What do you get when you cross a global pandemic, a devastating hurricane, labor shortages, etc.? I’ve found that I really like the look of all the photos of colorful container ships we’ve been seeing a lot more of lately.
While I really do like the photos of the colorful container ships that we’ve been seeing a lot lately, I’ve also gained an overall feeling of helplessness. How is it that plastics and paper manufacturing could transcend into the psyche of a person who is only indirectly affected by these barriers to the global economy? These changes forced me to take a step back and look at the corresponding delays and shortages in my own life, areas in which I felt I had lost control.
As a writer, I continued writing. As a cat-owner, I continued to feed and talk to my cat about all the world and pop cultural events, as usual. As a friend and as a colleague though, I watched myself take my hands off the reins. I felt that if I couldn’t be the best version of myself as a friend, as a student, as an employee, that I must retreat entirely—a scary thought.
One of my least favorite movies, Final Destination 3 (2006), contains a line of dialogue that I might never forget even as I try to put the whole movie franchise out of my mind forever. When the main character doesn’t want to get on the roller coaster about which she just had a premonition that all of her friends would die on, her friend says that “fear…comes from the feeling of having no control.”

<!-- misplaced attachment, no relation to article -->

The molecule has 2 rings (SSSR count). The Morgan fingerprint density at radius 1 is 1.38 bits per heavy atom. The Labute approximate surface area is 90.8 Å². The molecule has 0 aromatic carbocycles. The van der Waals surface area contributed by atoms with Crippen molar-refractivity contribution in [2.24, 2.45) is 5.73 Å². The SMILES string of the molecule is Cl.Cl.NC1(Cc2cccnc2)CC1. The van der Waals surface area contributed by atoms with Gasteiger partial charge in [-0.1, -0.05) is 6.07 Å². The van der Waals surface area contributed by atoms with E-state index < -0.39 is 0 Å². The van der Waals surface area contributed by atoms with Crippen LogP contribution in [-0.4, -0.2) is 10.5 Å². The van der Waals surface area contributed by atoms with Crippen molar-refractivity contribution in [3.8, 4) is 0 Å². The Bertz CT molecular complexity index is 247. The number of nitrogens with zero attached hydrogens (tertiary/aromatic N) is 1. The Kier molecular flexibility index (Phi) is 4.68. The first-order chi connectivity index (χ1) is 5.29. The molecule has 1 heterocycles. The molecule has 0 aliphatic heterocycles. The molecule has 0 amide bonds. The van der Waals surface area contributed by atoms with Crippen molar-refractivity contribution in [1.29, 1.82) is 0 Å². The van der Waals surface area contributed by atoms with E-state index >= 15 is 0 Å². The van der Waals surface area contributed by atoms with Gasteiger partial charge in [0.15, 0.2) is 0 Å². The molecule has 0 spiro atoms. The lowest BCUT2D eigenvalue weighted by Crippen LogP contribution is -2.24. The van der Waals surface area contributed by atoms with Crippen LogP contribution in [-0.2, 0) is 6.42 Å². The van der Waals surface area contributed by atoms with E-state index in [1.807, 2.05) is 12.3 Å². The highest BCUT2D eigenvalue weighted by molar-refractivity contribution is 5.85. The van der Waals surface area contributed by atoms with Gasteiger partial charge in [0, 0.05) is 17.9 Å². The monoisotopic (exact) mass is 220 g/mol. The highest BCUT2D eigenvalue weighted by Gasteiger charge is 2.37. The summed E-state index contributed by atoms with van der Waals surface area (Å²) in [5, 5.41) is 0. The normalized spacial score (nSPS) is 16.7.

In life, in work, in relationships, we don’t like lack of control. We want everything to work according to the plan, and if it does not, we’re not sure how to move forward. If books are ready to send to print, but there is no paper, no glue, no binding available, then the books wait. The order of operations becomes stagnated as publishing deadlines are shimmied further down the line. We become frustrated without the in-the-moment demand that we are used to.
What can we do? I’m not about to suggest a solution to the decimation of the global supply chain, but I will nudge us toward a slight path of inner-peace-seeking. It is this: control the smallest, most mundane things about your day. Make your bed before you leave the house in the morning. Put the clean dishes away. Clear off the kitchen counter before going to bed. This may not have a direct impact on books or auto parts being made available to the public, but it might help us gain a sense of purpose, of right-now-ness, to move us forward. You might find that sometimes the very best way to maintain control is to relinquish it, almost entirely.